Monday, December 10, 2007

Going To Auctions

Auctions are a lot of fun and, if you're careful they can be a good way to make money too. I started going to my local auction house after stepping out of a nightclub one evening (yes, I went to a club!) and hearing the auctioneer's sales patter, which I'll try and reproduce here: "we've got a dishwasher, GE, guaranteed to work I'll give you 24 hours...and whatamIhear...shabadadadahundreded dollars...gimme a hundred a hunhunhunHundreddollars shabadabadbadafifty dollars hey gimmee fifty say fif-fif-fifty dollars who'll give me TWENTY FIVE DOLLARS FOR *THAT* DISHWASHER!! Anybody? Anybody somebody sommmmebody maybe anybody? Throw that one in too - twenty five dollars you're getting TWO dishwashers, guaranteed to work! You tell me folks, they're here to be sold. Tell me where else you'll find a deal like that!?.

A minute later he was offering three dishwashers for $10 and nobody took them. It was 11 o'clock at night, there were maybe 20 people there and this guy was trying to shift appliances to a tired audience. I looked around the room at the paintings, shelves of random household contents and thought "...this looks interesting."

I came back that Wednesday, and the next Sunday and learned how it works. You can hold up a couple of fingers and offer a price - you don't have to wait for him to come down that far. He doesn't have to take it, though, and might say "I'll come back to you." If you wait long enough he might make a big pile of stuff nobody else wants and sell the whole lot for one price. I did this and got a box of interesting objects for $3 that I split up and sold for $30 (and counting).

I also learned that it's easier to to sell common household items and "stuff" than to look for antiques. I've done really well on simple things like insulating window film (bought 25 boxes for $3, total and sold them for around $150), wine bottle totes ($400 for a HUGE amount of them, made $1200 and counting), LED baseball cap lights ($2 each, selling for $5).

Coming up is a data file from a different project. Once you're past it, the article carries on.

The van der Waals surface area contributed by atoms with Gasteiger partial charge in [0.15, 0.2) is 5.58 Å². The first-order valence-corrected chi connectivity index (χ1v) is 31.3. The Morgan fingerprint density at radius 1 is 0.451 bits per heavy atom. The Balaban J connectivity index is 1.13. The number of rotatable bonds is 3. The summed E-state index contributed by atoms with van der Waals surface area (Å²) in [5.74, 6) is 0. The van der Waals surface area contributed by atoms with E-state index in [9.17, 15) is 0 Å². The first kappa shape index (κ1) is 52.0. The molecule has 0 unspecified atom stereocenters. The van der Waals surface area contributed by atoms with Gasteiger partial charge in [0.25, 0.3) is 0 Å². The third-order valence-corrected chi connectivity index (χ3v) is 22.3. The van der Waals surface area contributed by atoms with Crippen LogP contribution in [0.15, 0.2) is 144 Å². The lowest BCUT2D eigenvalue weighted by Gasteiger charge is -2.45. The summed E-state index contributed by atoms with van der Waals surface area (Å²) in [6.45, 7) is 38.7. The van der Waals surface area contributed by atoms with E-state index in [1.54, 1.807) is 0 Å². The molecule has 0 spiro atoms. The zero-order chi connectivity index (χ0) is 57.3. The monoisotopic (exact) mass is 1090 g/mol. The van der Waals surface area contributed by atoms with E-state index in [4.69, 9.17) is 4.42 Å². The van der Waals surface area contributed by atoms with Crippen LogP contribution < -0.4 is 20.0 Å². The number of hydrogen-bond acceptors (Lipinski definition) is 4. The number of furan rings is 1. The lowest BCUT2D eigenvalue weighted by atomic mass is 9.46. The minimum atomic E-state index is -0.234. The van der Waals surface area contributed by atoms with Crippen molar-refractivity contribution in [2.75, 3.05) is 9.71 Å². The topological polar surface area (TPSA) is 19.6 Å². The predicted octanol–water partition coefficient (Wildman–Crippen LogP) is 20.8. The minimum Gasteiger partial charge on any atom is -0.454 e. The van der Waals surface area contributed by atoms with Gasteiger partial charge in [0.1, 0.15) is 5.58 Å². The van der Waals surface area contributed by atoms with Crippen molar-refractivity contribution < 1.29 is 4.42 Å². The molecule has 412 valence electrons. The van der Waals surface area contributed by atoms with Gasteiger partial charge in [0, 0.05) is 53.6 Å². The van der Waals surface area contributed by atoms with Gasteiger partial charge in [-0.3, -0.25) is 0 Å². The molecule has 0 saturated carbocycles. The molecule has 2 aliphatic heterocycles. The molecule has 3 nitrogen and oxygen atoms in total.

Here's how the *ideal* scenario works, and it involves "haulers", travelling salesmen who come to 3-4 auctions a week with a truck loaded with overflow from warehouses, business closures and the Home Shopping Network! Write down items they're selling that you can easily store and ship, along with the price. When you get home, look them up on eBay and Amazon. If the price is higher, there's a chance the hauler will sell the same items next time he is at the auction - you can even put in requests ahead of time through your auctioneer (as I have found out.)

Sales can be seasonal - Christmas is an excellent time for little toys and gadgets like the cap lights. I bought 60 on Sunday and have sold 13 this week. They're small, strong and won't get damaged in shipping.

Be Patient
Remember that most items in the auction house won't sell right away - there's simply not enough time to get to them all, especially stuff on the back shelves. Write down interesting items, go home and research the current market prices on eBay and Amazon. If you think you can buy it cheaper than that, ask them to put it up at the next auction, take it home and try your luck. And if you get caught in a bidding war, just let it go. There's always more bargains to be had later.

Try and keep your house neat and the stuff you bring home organized, or it'll be a real drag. Ship items promptly and well-packaged - a good reputation on eBay and Amazon is a valuable thing.

And lastly, there's a great social atmosphere at auctions. You'll make new friends, trade tall tales about the one that got away, and see arguments, disputes and fights...I saw the cops get called once :)

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